Will Trump's Authoritarian Impulses Derail His Deregulatory Successes?

Tariffs, threats to use antitrust regulations against big tech firms, and an interest in social media regulation could overshadow one of the adminstration's big victories


The only thing that's likely to stop President Donald Trump's deregulatory push is Trump himself.

Trump has presided over two years of near-record low growth in the size of the federal regulatory state, and his administration has hacked away at both the total number and the annual cost of federal regulations, rules, and so-called "regulatory dark matter" like regulatory guidance letters and notices. According to an annual report from the Competitive Enterprise Institute assessing the size and cost of federal regulations, released Tuesday, Trump has delayed or withdrawn more than 1,500 Obama-era rules that were in the pipeline, and has kept his promise to repeal two rules for every new one passed.

But there are warning signs that progress might be slowing, says Clyde Wayne Crews, CEI's vice president of policy and the author of the annual "Ten Thousand Commandments" report.

"Despite the progress made on regulatory reform under President Trump, American consumers and businesses are still on the hook for the 'hidden tax' of federal regulation," said Crews in a statement. "And that progress is further threatened by President Trump's own regulatory impulses on issues ranging from antitrust enforcement to trade restrictions to food and drug matters, and more."

Those impulses have driven the president to impose numerous restrictions on foreign trade, including tariffs that are costing the U.S. economy an estimated $1.4 billion each month. This week, he made news by threatening to hit American businesses and consumers with a new round of import taxes on goods from China.

Elsewhere, Trump has threatened to use antitrust laws to go after successful businesses like Amazon, Google, and Facebook. He's overseen the creation of a new "technology task force" at the Federal Trade Commission to scrutinize mergers and has criticized the corporate alliance between Comcast and NBC. Trump has also suggested regulating Facebook and other social media platforms—something that Facebook founder Mark Zuckerberg is all too eager for—and has floated the idea of nationalizing the rollout of 5G telecommunications technology, instead of letting mobile internet providers handle it.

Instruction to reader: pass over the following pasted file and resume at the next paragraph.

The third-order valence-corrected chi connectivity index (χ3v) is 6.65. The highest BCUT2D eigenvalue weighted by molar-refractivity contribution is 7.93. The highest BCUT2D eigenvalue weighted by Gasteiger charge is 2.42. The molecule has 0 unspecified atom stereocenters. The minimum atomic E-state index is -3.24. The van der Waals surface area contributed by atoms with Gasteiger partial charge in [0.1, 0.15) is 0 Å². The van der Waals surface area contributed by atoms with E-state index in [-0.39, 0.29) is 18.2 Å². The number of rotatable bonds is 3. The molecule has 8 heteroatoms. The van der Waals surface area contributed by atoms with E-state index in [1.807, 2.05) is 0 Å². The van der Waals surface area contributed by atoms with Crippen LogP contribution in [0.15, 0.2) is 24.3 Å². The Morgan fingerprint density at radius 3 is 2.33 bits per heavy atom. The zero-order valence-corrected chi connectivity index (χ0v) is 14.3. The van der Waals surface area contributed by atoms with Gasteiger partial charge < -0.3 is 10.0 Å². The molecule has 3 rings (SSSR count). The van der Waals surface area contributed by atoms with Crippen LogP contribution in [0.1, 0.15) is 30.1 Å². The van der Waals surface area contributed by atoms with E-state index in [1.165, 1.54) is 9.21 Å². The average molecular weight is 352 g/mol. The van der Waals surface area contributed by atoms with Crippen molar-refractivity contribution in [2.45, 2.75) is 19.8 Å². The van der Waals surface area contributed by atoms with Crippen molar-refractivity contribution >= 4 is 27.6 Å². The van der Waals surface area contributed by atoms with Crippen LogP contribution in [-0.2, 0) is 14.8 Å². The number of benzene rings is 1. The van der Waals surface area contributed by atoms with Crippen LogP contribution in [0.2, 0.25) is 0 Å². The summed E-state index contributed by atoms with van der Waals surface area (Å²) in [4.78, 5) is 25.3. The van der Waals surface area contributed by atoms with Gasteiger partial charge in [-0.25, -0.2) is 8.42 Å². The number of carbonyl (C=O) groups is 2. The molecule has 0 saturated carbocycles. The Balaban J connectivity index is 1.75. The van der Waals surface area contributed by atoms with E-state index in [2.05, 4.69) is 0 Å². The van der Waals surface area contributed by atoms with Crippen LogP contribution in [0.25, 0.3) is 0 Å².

On all those fronts, the CEI report warns, Trump may be undoing his own deregulatory success by growing the size of the federal government and inflating its power to interfere in the affairs of private businesses.

"Trump's own regulatory impulses are a concern, particularly where he demonstrates prominent public agreement with regulatory advocates on issues such as antitrust and regulatory action against tech firms and traditional media companies," writes Crews.

Still, the overall regulatory slowdown is impressive. According to the numbers compiled by Crews, the Trump administration issued 3,368 rules during 2018—just slightly more than the 3,281 rules issued in 2017, the year that set the record for the fewest new regulations approved since 1976 (when the National Archives began counting federal rules).

One of the most blunt ways to estimate the size of the federal regulatory state in a given year is to count up the pages of the Federal Register, that behemoth of a book that annually tracks the growth of the federal leviathan. For 2018, the Trump administration piled up 68,082 pages. That's up from a mere 61,308 pages in 2017, but still well below the levels set by George W. Bush's and Barack Obama's administrations, which regularly clocked in at 75,000 to 95,000 pages.

Even with Trump's rollback, Crews estimates that the sum total of all federal regulations is a $1.9 trillion "hidden tax" on Americans. That's a larger total than all personal and corporate income taxes combined, and works out to a $14,600 burden on every household in the country.

So, yes, Trump's promise to hold the line on federal regulation seems to be paying off, even if the regulatory state is still massive—and massively expensive.